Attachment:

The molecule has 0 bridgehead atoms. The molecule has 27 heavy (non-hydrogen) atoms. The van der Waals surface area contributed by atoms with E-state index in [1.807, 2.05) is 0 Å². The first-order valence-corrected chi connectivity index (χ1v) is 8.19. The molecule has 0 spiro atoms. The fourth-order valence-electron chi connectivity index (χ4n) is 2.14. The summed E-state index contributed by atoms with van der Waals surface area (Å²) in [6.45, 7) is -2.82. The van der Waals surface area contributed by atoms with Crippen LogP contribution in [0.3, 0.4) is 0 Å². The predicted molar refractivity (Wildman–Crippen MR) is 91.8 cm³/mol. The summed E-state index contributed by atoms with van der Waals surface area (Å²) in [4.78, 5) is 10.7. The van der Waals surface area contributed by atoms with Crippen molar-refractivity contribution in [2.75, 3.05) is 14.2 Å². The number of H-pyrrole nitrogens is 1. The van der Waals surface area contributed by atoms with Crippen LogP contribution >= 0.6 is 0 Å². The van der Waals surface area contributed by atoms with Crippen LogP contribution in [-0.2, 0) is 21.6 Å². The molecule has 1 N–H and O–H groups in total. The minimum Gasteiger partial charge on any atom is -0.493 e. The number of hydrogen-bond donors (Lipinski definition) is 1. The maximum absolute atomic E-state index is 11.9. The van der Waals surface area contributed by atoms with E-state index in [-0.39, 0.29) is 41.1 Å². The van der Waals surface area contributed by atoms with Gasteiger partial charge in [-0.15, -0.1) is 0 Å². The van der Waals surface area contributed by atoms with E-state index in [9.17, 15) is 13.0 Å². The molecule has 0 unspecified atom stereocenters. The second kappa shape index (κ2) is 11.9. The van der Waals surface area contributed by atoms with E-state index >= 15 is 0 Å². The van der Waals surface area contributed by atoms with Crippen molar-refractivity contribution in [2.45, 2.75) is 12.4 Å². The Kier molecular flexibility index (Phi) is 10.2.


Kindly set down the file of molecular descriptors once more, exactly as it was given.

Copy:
The molecule has 0 bridgehead atoms. The molecule has 27 heavy (non-hydrogen) atoms. The van der Waals surface area contributed by atoms with E-state index in [1.807, 2.05) is 0 Å². The first-order valence-corrected chi connectivity index (χ1v) is 8.19. The molecule has 0 spiro atoms. The fourth-order valence-electron chi connectivity index (χ4n) is 2.14. The summed E-state index contributed by atoms with van der Waals surface area (Å²) in [6.45, 7) is -2.82. The van der Waals surface area contributed by atoms with Crippen LogP contribution in [0.3, 0.4) is 0 Å². The predicted molar refractivity (Wildman–Crippen MR) is 91.8 cm³/mol. The summed E-state index contributed by atoms with van der Waals surface area (Å²) in [4.78, 5) is 10.7. The van der Waals surface area contributed by atoms with Crippen molar-refractivity contribution in [2.75, 3.05) is 14.2 Å². The number of H-pyrrole nitrogens is 1. The van der Waals surface area contributed by atoms with Crippen LogP contribution >= 0.6 is 0 Å². The van der Waals surface area contributed by atoms with Crippen LogP contribution in [-0.2, 0) is 21.6 Å². The molecule has 1 N–H and O–H groups in total. The minimum Gasteiger partial charge on any atom is -0.493 e. The number of hydrogen-bond donors (Lipinski definition) is 1. The maximum absolute atomic E-state index is 11.9. The van der Waals surface area contributed by atoms with E-state index in [-0.39, 0.29) is 41.1 Å². The van der Waals surface area contributed by atoms with Gasteiger partial charge in [-0.15, -0.1) is 0 Å². The van der Waals surface area contributed by atoms with E-state index in [9.17, 15) is 13.0 Å². The molecule has 0 unspecified atom stereocenters. The second kappa shape index (κ2) is 11.9. The van der Waals surface area contributed by atoms with E-state index >= 15 is 0 Å². The van der Waals surface area contributed by atoms with Crippen molar-refractivity contribution in [2.45, 2.75) is 12.4 Å². The Kier molecular flexibility index (Phi) is 10.2.